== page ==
Whatever else it may or may not be, this is definitely a fun album, as you might have guessed after studying the instrumentation (jugs? sausage bassoons?) And Dagmar Krause's voice was a musical instrument all by itself, perfectly matched to such pleasantly eccentric songwriting. The sound throughout is very intimate, very natural, as if a bunch of good friends were recorded performing an ad-hoc concert in your modestly furnished basement game room.

The title track merits special attention, if only because it's been stuck in my head for weeks: a foreign intrigue tango from the alleyways of Morocco to the mean streets of New Jersey. Lyrically the song suggests a collaboration between crime novelist Eric Ambler and songwriter Colin Meloy, because where else besides in a DECEMBERISTS tune would you expect to hear references to cabalistic innuendo, cocaine stains on the upper lip, and a headless body stuffed into a ventilator?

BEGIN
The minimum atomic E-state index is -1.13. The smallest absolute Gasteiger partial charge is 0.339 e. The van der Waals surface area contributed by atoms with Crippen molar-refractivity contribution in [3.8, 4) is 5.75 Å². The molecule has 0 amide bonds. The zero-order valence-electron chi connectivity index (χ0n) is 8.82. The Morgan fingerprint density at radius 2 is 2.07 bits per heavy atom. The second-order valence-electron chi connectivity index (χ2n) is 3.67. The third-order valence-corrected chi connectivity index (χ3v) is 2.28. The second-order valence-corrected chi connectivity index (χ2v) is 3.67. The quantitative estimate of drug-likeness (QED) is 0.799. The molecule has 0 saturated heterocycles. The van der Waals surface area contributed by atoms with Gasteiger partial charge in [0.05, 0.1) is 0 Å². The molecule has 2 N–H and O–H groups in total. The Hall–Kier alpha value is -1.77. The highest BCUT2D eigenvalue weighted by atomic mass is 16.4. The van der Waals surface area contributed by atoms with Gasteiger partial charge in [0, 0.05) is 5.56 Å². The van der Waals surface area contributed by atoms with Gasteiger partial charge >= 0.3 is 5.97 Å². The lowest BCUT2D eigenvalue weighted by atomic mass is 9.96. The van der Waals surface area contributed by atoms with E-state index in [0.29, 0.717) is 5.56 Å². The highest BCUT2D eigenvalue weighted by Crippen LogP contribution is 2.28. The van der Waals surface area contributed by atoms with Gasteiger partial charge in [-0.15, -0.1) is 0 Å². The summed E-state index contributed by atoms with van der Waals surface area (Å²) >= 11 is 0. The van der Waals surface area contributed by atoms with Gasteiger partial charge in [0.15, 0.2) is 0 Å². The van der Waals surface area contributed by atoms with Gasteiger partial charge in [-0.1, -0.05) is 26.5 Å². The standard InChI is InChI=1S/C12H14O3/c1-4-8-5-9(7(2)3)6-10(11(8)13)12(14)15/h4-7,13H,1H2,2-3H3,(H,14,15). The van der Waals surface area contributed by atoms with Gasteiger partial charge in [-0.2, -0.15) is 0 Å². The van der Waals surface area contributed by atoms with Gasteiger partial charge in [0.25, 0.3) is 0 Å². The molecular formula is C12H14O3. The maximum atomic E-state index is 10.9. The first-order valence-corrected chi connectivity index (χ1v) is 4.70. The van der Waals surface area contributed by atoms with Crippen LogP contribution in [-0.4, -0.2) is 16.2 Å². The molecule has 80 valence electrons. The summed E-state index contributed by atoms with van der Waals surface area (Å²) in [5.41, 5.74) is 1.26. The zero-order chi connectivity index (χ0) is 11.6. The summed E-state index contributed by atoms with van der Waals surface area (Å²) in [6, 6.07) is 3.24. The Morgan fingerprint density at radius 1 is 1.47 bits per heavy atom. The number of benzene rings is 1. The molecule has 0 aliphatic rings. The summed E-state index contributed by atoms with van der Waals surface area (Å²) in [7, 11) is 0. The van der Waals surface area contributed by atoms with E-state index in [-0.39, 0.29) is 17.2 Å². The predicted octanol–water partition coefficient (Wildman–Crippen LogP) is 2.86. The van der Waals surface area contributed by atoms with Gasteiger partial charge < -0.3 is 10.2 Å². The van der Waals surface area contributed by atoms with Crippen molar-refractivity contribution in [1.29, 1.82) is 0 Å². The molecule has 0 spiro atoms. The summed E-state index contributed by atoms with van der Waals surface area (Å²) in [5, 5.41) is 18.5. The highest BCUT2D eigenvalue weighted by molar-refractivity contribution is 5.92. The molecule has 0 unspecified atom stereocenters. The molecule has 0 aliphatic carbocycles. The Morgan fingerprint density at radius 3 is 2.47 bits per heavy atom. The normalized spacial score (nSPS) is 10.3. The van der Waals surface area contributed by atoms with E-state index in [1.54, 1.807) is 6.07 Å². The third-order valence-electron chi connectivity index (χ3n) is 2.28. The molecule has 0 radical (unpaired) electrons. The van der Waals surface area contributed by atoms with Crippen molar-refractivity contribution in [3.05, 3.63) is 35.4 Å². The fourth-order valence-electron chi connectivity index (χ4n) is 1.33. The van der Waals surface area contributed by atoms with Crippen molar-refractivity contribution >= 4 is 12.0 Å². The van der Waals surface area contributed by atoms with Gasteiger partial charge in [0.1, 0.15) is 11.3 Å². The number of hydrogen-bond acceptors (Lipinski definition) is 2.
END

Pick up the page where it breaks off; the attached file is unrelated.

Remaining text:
I don't subscribe to the bias that complexity equals quality, an equation sometimes taken for granted in Prog Rock circles. The early work of Slapp Happy supports my point: the music here may not be very ambitious, but a surplus of charm and character has kept the album from becoming stale for more than 35 years now.

Report this review (#818038)
Posted Monday, September 10, 2012 | Review Permalink